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Jigoro Kano, Educator and Father of Judo

Martial and education heritage in Abiko City, Chiba Prefecture

Abiko City today is a stop on the Joban and Abiko train lines on your way into Tokyo. It’s a bedroom community for Tokyo now, but 100 years ago, its rural charm, views from the bluff above Teganuma Marsh, and easy access to Tokyo made it an attractive retreat for the intelligentsia of Tokyo. Luminaries such as journalists, artists, and writers built villas here. One of these cultural figures who settled here was Kano Jigoro, educator, athlete, and the father of modern judo.

Kano Jigoro, born in 1860, was educated in schools in Tokyo where he received excellent tutelage in English and German. He was small and was often the target of bullies. A family friend introduced him to jujutsu, which began his life-long career in martial arts. When U.S. President Ulysses S. Grant made a state visit to Japan, Kano participated in a demonstration of jujutsu. Later, he followed teachers of classical martial arts and became proficient enough to best them.

Eventually, in the 1880s, he developed his own system, judo, a term that combines the words for pliancy and the way. His judo crystallized as a physical and moral education system adopted by schools and is widely taught as part of physical education programs all over Japan. He founded The Kodokan Judo Institute in Tokyo, a training facility for judo students in Japan and around the world.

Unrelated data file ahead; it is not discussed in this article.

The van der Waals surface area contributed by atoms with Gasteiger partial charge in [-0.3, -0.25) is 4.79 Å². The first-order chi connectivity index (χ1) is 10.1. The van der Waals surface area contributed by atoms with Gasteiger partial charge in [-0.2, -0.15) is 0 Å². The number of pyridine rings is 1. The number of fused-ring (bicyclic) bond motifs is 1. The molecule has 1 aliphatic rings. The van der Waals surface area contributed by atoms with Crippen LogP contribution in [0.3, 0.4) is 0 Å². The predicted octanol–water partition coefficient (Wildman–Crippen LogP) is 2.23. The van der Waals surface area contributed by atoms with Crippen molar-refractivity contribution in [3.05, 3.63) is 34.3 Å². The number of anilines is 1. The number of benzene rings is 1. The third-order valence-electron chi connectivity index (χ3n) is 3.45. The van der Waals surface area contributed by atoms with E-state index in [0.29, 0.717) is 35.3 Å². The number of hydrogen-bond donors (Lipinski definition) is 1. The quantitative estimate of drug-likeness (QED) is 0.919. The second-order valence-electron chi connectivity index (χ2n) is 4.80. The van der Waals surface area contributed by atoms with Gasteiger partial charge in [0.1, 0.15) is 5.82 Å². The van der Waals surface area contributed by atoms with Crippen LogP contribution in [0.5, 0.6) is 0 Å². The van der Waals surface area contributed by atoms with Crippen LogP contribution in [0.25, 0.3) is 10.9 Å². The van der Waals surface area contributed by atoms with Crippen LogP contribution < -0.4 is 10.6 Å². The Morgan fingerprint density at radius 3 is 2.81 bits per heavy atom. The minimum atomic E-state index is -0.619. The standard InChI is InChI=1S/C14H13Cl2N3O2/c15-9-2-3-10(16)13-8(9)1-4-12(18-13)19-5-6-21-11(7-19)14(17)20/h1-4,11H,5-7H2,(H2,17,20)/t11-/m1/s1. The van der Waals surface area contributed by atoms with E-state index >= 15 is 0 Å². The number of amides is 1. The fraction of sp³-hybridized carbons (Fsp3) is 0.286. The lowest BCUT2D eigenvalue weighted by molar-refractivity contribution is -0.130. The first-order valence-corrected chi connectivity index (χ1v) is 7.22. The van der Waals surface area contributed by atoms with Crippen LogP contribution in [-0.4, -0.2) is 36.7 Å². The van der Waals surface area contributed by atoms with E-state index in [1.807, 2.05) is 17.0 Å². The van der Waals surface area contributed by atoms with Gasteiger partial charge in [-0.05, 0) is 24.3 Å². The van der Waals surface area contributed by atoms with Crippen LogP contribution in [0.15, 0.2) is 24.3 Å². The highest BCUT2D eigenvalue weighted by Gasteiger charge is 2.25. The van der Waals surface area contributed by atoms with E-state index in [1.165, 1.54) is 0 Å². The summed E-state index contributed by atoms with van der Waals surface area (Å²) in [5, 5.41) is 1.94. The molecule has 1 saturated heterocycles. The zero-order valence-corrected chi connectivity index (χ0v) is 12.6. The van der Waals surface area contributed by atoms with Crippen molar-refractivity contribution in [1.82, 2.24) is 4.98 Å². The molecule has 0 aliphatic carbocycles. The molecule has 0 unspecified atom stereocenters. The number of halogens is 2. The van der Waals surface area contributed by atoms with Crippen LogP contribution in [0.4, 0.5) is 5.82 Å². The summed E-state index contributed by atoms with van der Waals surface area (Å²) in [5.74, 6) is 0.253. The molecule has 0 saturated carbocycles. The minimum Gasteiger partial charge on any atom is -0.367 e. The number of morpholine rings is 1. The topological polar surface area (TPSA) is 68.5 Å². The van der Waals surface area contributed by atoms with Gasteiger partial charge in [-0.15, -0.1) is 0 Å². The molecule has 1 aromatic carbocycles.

Judo was a complement to Kano’s career as an educator. He held a position in Japan’s Ministry of Education, later made a year-long study tour of Europe, and taught in elite schools in Tokyo. In 1909, he was the first Asian member of the International Olympic Committee, and his legacy continues with judo events in the summer Olympics. In 1911, attracted by the literary and art movement flourishing in Abiko City, Kano established the Kano Koraku Plantation and villa. Nothing remains of the villa, but the site is commemorated with a park that overlooks Teganuma Marsh, with its cycling and walking paths. In 2019, the City of Abiko fundraised to place a statue of Kano Jigoro on the site. The statue faces east, and on clear days, gazes at Mount Fuji.


Join the discussion

Geraldine Buergel 3 years ago
I'm wondering why he was learning German...
Elizabeth S Author 3 years ago
In the Meiji Period, Japan was influenced by German law, education, and medicine. It used to be that doctors in Japan wrote their charts in German because that was the language of communication in medical school.